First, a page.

This proposal requests partial support for a one-day symposium entitled """"""""Elements in Transition: Are Chemistry and Biochemistry Facing Revolution or Recession?"""""""" to be held at the 247th American Chemical Society (ACS) national meeting March 16-20th, 2014 in Dallas, TX. The ACS national meetings routinely draw upwards of 20,000 attendees, due to the numerous and wide variety of technical talks hosted by the many divisions of ACS. These presentations give researchers an opportunity to present their scientific results for peer evaluation, but the scientific system within which such research is conducted is rarely subjected to public assessment and peer review. Therefore, this symposium is designed to assess current and pressing issues in scientific research related to ethics, funding, post-graduate employment, and the impact of technology on publishing in the context of rapid technological growth and economic uncertainty. The symposium will also evaluate the effect that such issues will have on the future of scientific research in health-related fields. This willbe accomplished through informative talks given by a diverse set of experts, with each presentation followed by a brief question and answer (Q&A) session. After all the speakers have addressed their individual topics, a final panel session, where the audience can interact with all of the speakers, is intended to generate an open discussion about the interdependence of these multiple internal and external forces and how the scientific process will ultimately be affected by them. Finally, since many of these issues are potentially polarizing, the symposium day will end with a reception intended to promote informal and relaxed interaction among the attendees and the speakers. At this reception, those who are reluctant to speak in a public forum will have an opportunity to discuss their opinions, and all attendees will be able evaluate the symposium's success through survey.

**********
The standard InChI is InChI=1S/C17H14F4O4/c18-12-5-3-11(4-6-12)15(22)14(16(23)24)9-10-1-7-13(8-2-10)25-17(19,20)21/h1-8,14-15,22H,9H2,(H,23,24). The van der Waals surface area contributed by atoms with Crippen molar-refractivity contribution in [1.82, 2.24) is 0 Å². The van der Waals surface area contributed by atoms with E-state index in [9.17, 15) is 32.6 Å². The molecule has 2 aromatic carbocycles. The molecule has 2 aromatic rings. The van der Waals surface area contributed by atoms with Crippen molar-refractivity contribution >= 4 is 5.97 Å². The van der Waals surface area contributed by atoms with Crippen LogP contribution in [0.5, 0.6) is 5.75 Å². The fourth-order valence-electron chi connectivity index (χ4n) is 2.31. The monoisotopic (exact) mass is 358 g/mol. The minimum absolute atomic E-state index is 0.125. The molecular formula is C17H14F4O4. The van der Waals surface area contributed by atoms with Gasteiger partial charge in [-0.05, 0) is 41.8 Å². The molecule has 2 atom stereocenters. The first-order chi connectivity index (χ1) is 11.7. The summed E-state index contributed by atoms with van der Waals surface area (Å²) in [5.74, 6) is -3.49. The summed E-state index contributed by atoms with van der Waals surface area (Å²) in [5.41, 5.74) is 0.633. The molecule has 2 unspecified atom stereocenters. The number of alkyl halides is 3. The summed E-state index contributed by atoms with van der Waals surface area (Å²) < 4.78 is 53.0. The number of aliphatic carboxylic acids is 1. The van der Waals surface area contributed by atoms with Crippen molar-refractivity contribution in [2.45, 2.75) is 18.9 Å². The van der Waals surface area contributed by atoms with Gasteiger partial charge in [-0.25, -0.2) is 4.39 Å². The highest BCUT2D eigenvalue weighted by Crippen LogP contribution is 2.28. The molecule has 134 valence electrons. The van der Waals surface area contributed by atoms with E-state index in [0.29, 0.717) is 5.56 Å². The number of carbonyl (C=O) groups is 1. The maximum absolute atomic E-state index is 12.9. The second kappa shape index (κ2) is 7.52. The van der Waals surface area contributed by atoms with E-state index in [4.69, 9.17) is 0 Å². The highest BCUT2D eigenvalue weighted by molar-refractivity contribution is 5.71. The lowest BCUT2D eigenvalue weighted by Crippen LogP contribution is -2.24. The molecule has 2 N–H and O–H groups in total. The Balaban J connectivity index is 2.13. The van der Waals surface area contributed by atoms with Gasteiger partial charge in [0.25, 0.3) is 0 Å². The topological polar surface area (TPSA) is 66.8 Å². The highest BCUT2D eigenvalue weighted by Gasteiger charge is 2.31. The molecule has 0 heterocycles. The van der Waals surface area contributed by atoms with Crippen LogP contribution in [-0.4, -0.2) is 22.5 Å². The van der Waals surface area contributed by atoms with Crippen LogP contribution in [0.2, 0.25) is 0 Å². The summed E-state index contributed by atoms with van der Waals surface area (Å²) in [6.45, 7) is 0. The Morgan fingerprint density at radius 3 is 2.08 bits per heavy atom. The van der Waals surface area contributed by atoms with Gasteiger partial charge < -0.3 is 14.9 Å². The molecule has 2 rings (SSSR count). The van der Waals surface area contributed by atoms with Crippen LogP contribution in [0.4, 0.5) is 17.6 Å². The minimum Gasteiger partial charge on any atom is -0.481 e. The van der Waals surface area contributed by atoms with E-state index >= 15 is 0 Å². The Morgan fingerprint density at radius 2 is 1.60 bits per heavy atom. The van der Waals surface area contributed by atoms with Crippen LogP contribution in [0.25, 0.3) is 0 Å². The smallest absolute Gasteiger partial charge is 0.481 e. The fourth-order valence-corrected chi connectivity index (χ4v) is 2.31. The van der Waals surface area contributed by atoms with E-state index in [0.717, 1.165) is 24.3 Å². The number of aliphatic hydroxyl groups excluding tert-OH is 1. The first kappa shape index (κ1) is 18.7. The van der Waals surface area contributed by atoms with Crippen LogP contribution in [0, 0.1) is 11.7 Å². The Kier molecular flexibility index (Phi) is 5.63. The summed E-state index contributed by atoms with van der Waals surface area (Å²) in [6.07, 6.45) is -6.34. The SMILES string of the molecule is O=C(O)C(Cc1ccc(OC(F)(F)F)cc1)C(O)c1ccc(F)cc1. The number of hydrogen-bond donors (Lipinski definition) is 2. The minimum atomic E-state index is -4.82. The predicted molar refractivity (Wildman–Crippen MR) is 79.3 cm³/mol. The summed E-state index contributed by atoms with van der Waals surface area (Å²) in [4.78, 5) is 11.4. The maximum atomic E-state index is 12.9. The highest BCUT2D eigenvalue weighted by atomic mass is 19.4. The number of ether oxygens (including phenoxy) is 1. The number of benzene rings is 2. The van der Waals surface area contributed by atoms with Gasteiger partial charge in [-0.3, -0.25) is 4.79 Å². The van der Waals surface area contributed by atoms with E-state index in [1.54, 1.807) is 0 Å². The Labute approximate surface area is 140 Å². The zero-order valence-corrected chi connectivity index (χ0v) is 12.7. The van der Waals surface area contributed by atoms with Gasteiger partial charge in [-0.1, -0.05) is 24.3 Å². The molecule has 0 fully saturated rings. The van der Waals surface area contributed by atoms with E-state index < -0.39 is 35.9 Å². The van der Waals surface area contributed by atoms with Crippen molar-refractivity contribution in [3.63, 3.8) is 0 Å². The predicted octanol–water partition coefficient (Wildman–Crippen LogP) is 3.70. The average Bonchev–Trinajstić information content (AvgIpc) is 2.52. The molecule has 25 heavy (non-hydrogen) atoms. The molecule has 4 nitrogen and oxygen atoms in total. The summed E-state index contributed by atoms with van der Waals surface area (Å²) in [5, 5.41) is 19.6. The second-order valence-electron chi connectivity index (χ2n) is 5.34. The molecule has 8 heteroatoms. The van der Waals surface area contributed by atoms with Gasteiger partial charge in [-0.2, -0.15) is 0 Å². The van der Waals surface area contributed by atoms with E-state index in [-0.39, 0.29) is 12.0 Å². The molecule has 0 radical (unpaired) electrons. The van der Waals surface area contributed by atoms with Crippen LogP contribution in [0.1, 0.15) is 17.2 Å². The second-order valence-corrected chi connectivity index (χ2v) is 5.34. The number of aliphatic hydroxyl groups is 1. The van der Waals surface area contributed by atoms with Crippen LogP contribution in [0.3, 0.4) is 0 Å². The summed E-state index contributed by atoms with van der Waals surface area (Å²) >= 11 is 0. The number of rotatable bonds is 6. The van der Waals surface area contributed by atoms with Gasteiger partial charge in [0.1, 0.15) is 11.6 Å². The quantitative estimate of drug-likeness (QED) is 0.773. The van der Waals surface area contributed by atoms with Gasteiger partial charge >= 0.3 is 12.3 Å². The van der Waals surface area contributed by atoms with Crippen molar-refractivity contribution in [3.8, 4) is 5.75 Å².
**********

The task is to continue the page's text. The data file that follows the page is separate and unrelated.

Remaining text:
The field of medical and scientific research is experiencing significant changes. A stagnant economy and party politics are causing cutbacks on research funding and tightening of the job market for researchers. With increased pressure on researchers to publish and demonstrate success in order to get funding, lapses in ethical conduct are becoming more common. The internet is revolutionizing scientific publishing, but it remains to be seen whether open -access will be widely adopted by or forced on journal publishers and how that will affect the peer review and publishing processes. The importance of addressing these changes cannot be overstated. Many of these forces are outside of the control of researchers;however, members of the medical and scientific communities will be the ones to decide how the field adapts to external forces that demand change. If researchers assume a passive role during this time of change and do not actively participate in guiding the trajectory o the field, the result will be a poorly functioning research system that is unable to produce the most innovative and highest quality health research. Our symposium will define some of the most important issues that need to be addressed by the research community and begin a discussion of possible directions that can be taken to adapt to these challenges.